• Less consumption of Bandwidth
    It’s no wonder that SPAs consume less bandwidth as they only load a web page once. Also, they can work well in areas with slower Internet connections. Therefore, no matter what the Internet speed is, everyone can use it comfortably.However, despite all the advantages of SPAs, you should also consider some disadvantages. Let’s take a look at them.

Cons

  • SEO Optimization
    Some people think that the SEO optimization provided by SPAs is not good. This is because single-page applications use JavaScript and download data on demand from the client. The URL can not be changed, and different pages do not have their unique URLs. Since search robots cannot scan most pages, it is difficult to optimize these sites for search engines.Recently, Google launched a new program to increase the SEO optimization of single-page applications. Google now indexes dynamic pages. But for this, developers need to ensure that Google can index their JavaScript files (because Google runs them in its crawler). They should also verify whether websites use HTML5 mode in the URL scheme.
  • Security Issues
    Compared with multi-page applications, single-page applications are less immune to cross-site scripting (XSS) attacks. Using XSS, hackers can inject client-side scripts into web applications.The security issue is the exposure of sensitive data. If developers accidentally handle the data contained in the initial page load, they can easily send data that should not be exposed to all users. The whole of the SPA is usually not visible in the browser, which can provide a false sense of security. Another reason the SPA may be insecure is the lack of access control at the functional level. Since developers move functionality and logic from the server to the client, it’s really easy to give clients access to features that they shouldn’t be able to use.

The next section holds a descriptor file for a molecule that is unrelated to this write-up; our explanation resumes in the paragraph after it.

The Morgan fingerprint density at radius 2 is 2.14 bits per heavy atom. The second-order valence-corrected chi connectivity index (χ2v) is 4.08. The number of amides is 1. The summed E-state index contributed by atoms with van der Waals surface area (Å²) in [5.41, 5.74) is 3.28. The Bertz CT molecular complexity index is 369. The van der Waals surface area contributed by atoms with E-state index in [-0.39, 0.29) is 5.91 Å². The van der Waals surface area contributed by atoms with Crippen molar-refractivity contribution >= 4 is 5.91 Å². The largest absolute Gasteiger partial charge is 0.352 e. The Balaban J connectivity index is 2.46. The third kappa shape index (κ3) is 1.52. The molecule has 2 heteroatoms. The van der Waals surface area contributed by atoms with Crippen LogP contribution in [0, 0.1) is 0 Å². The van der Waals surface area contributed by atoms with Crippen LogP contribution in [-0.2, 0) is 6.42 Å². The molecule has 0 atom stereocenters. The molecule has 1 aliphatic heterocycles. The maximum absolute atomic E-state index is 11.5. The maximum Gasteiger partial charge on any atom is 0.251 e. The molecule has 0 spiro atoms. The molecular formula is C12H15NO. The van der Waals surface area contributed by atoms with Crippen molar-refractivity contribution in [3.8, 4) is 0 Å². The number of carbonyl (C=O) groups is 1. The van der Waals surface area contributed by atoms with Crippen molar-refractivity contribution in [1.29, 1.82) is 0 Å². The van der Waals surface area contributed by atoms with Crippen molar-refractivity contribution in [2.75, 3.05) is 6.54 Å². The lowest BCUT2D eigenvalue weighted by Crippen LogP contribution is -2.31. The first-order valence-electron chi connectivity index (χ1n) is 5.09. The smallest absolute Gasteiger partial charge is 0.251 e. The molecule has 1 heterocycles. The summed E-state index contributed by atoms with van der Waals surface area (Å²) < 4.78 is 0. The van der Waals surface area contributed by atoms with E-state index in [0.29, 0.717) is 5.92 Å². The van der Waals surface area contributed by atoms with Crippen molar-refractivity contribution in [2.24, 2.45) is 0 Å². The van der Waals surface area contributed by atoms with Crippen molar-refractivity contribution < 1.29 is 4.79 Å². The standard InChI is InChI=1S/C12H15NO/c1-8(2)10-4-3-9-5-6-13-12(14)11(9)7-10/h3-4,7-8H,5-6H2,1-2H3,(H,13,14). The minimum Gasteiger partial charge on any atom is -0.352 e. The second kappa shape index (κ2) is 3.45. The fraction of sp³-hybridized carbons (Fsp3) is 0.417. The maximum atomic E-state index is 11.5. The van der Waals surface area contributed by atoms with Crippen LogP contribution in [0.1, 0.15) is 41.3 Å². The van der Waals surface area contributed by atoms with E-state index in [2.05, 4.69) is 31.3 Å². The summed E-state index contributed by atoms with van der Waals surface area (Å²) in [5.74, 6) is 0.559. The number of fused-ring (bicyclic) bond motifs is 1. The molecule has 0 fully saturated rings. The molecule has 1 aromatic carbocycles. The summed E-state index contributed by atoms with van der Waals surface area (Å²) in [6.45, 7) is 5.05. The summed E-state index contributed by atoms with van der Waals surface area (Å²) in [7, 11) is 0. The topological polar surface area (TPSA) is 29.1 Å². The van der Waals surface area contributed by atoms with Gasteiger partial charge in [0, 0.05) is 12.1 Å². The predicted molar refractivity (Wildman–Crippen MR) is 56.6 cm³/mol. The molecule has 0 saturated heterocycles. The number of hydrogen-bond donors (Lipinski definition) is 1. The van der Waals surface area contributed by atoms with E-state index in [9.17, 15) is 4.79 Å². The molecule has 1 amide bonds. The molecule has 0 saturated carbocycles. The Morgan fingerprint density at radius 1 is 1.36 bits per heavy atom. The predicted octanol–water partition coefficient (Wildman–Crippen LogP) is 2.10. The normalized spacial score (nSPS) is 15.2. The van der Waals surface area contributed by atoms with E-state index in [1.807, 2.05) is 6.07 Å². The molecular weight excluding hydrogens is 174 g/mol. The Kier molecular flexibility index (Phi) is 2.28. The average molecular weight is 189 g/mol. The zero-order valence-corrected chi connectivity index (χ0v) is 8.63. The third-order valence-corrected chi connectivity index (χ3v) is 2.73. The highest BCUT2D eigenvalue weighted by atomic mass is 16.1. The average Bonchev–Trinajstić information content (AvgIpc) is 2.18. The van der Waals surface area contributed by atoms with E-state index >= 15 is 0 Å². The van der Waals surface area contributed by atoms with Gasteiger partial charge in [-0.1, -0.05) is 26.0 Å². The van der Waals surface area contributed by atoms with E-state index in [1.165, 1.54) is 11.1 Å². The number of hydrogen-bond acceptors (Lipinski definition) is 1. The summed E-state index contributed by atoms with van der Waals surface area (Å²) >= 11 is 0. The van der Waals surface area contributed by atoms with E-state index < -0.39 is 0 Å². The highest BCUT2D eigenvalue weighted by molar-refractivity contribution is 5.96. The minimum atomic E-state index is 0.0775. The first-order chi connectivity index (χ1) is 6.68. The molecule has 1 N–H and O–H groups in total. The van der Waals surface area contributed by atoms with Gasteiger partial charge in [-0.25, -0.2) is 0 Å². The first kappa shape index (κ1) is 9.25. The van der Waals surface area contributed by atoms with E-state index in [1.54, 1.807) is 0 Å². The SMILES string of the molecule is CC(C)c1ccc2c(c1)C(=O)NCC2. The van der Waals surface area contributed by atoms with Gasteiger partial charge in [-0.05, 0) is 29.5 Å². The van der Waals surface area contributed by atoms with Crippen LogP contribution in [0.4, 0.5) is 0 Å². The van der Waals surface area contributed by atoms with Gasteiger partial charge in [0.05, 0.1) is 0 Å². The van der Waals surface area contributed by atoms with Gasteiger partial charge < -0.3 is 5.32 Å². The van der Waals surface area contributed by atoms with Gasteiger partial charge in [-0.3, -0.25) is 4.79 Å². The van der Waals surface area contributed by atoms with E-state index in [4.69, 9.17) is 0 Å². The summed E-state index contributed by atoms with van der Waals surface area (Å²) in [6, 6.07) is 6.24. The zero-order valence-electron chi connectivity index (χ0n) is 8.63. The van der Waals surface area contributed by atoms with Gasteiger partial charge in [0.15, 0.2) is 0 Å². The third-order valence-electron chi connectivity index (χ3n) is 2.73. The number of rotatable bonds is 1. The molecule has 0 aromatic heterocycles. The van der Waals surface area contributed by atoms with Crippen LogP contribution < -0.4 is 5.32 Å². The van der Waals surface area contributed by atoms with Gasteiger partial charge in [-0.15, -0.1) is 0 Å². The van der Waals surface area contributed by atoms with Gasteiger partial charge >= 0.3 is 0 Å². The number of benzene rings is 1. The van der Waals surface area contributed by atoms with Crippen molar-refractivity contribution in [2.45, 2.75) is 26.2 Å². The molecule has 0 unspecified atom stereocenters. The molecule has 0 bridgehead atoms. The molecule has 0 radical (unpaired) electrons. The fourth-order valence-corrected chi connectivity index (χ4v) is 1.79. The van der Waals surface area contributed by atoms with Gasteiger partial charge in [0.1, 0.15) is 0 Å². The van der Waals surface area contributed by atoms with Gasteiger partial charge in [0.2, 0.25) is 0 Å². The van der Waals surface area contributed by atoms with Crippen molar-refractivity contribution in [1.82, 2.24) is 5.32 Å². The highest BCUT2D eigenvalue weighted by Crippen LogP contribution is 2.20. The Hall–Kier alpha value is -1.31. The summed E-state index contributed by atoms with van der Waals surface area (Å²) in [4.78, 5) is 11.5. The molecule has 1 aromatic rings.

• Browser History
    SPAs do not save the visitor’s jump between states. This means that when users click the back button, they will not return. The browser simply takes the user to the previous page, not to the previous state of the application. To solve this problem, developers can use the HTML5 History API to prepare the SPA framework. The History API provides developers access to the browser’s browsing history through the JavaScript framework.
  • Consumption of a lot of Browser resources
    The SPA requires a lot of web browser resources because the browser performs most of the SPA tasks. Creating a SPA generally requires users to use the latest browser that supports some modern features.
  • Bottom-line
    Single-page applications are very suitable for developing powerful platforms with a small amount of data.In addition, single-page applications are very suitable as the basis for future web and mobile app development. SPAs attempt to provide an excellent user experience by trying to replicate the natural environment in the browser, without reloading the page, and without additional waiting time.This model is very suitable for social media, SaaS platforms, and closed communities where search engine optimization is irrelevant.